This Sexless Year

Finally, the singles and the partnered have something in common.

Photo-Illustration: by the Cut; Photos Getty Images

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Sometime last summer, just a few months into the pandemic that has now lasted over a year, the horny tweets arrived. First half-joking, and later quite serious, single people publicly bemoaned their sexlessness, the natural and practical result of a society being encouraged to stay home alone. One Twitter user joked that her pent-up sexual energy could power an entire city. Another despaired that this was the longest he had gone without sex since losing his virginity as a teenager. Partnered people favorited these tweets — in sympathy, sure, but in solidarity, too: They weren’t having much sex either but lacked the single person’s excuse. Unceasing access to the person with whom one normally has sex did not, it seems, encourage married people to have more of it.

There’s plenty else to feel very bad about, and for some (including people on the ace spectrum), sex may not rank; for others, however, an inactive sex life or a low libido has been a source of considerable stress — and a crisis of confidence in one’s sexual future. An optimistic approach may conceive of a sexually charged, free-spirited golden era, but for more socially anxious types and people in long-term relationships, it’s hard not to worry about any lasting damage. At the risk of invoking a winky bike-riding pun, what happens when you lose a year of practice?

For single people

Let me first state the obvious: Not everyone who is single has abstained from sex throughout the pandemic. There are, of course, ways in which unpartnered people can (and have!) met their sex-and-intimacy needs with minimal risk. One popular approach, according to Matt Lundquist, a psychotherapist and founder of Tribeca Therapy: rekindling with an ex. “I think [hooking up with an ex] felt safer and more familiar for some in the context of COVID but also the world being scary at large,” he says. “Emotionally, it felt safer.”

If cuffing season — the rush to settle into the winter months with a steady dating partner — is a thing, COVID likely cranked up the pressure. “I think some single folks have been settling down who wouldn’t typically settle down, just because they don’t want to engage with multiple people,” explains Courtney Watson, a licensed marriage-and-sex therapist in Oakland. A single friend I’ll call Aneesa was retroactively sorry that things had fizzled with a guy she met in February of last year, just in time for lockdown — partly because finding someone new and compatible has become even more labor-intensive than usual. While she met a couple of people for dates when the weather permitted, the very distance required to reduce viral transmission has proved detrimental to measuring chemistry. A guy she went on a walk with surprised her by trying to hug her at the end. She couldn’t tell if she liked the woman with whom she shared a park picnic in a platonic way or a romantic one. She isn’t entirely unwilling to meet strangers (she hates chatting endlessly on apps) but has found it impossible to create conditions that are safe and sexy for both parties. Or, as she puts it: “The people I would want to bone tend to follow CDC guidelines.”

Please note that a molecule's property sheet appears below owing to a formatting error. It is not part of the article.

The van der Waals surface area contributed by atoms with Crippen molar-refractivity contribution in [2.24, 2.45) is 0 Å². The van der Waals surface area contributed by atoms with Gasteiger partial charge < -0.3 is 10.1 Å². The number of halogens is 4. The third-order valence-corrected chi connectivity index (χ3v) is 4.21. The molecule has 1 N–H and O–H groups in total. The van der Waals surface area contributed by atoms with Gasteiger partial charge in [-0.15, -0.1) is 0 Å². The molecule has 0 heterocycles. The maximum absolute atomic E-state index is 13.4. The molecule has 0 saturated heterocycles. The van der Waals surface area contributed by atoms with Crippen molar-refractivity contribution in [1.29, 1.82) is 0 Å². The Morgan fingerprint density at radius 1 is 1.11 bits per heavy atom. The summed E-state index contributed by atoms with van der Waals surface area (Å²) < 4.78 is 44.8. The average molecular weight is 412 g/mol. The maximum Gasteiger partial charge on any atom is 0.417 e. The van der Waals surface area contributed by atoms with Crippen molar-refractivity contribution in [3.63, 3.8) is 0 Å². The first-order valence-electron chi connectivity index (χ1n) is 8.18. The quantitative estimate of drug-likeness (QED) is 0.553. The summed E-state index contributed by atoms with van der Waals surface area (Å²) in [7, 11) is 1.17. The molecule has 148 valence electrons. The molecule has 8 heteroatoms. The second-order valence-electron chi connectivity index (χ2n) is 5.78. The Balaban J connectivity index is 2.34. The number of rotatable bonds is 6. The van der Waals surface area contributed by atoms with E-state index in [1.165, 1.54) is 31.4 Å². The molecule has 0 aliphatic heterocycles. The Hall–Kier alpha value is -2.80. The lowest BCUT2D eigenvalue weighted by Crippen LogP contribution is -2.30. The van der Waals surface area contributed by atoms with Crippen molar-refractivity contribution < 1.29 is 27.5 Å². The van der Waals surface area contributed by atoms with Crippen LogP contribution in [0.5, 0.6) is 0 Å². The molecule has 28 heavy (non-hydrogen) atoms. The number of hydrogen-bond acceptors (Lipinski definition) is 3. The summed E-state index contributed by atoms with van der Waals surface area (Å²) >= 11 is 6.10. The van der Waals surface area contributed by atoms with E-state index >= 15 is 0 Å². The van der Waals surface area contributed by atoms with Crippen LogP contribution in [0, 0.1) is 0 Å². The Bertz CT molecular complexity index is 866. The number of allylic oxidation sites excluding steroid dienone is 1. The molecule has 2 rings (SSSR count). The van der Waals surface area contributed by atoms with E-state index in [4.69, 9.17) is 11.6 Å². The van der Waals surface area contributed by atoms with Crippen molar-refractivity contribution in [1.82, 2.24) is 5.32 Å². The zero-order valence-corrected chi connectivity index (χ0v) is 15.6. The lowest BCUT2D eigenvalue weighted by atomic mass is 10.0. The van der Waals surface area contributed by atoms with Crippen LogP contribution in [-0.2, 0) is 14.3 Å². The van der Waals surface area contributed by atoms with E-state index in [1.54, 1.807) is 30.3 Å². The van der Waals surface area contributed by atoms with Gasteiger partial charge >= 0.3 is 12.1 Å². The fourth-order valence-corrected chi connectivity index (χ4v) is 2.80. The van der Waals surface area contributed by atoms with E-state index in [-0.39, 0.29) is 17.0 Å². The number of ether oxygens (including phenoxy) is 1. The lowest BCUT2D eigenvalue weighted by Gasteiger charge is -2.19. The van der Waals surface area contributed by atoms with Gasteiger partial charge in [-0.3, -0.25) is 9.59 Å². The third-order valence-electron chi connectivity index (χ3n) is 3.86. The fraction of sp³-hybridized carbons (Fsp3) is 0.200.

Cal too went through a breakup in February 2020, albeit with a boyfriend of seven-plus years. “I was just going to take some time and concentrate on myself,” she told me. “And then it was like, No, you’re going to take a LOT of time for yourself.” By the time she felt ready to date, dating wasn’t really an option, or at least not a low-stakes one. “Human touch, something that was always a source of comfort or a way to express affection, has now become something dangerous,” she says. This past January, after months of solitude, Cal ultimately decided to get on a plane to hook up with a guy she knew from law school. (“It was a terrible trip,” she says. “We don’t talk anymore.”)

For better and for worse, COVID-induced solitude has also forced a good deal of self-reflection — perhaps especially in people living alone. A woman I’ll call Jules told me she worries that she’s using COVID as an “excuse” not to work on her romantic life: “I’ve already started thinking, Fuck, what if I get vaccinated and I’m still too shy to go on a date?” In the meantime, she says, she has noticed herself judging people who are dating despite the pandemic. “I see myself starting — out of anguish — to become a little puritanical and policing the way people are trying to date right now, and I hate that about myself,” she explains. Meanwhile, Jules has embraced sexting — a practice she had previously eschewed.